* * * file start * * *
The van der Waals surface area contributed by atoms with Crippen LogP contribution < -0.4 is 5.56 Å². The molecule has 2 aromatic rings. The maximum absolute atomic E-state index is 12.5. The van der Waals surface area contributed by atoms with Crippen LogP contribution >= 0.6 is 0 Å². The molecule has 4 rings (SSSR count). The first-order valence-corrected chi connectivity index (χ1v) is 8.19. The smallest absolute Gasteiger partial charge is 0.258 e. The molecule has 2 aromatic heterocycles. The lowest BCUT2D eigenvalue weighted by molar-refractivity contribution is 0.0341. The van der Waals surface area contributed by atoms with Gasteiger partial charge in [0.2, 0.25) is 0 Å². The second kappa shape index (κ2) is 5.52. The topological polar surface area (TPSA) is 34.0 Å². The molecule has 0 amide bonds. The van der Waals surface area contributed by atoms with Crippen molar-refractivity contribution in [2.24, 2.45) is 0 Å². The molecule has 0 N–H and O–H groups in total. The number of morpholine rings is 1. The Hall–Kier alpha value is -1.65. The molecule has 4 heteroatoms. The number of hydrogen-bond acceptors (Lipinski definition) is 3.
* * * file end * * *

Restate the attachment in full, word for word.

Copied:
The van der Waals surface area contributed by atoms with Crippen LogP contribution < -0.4 is 5.56 Å². The molecule has 2 aromatic rings. The maximum absolute atomic E-state index is 12.5. The van der Waals surface area contributed by atoms with Crippen LogP contribution >= 0.6 is 0 Å². The molecule has 4 rings (SSSR count). The first-order valence-corrected chi connectivity index (χ1v) is 8.19. The smallest absolute Gasteiger partial charge is 0.258 e. The molecule has 2 aromatic heterocycles. The lowest BCUT2D eigenvalue weighted by molar-refractivity contribution is 0.0341. The van der Waals surface area contributed by atoms with Gasteiger partial charge in [0.2, 0.25) is 0 Å². The second kappa shape index (κ2) is 5.52. The topological polar surface area (TPSA) is 34.0 Å². The molecule has 0 amide bonds. The van der Waals surface area contributed by atoms with Crippen molar-refractivity contribution in [2.24, 2.45) is 0 Å². The molecule has 0 N–H and O–H groups in total. The number of morpholine rings is 1. The Hall–Kier alpha value is -1.65. The molecule has 4 heteroatoms. The number of hydrogen-bond acceptors (Lipinski definition) is 3.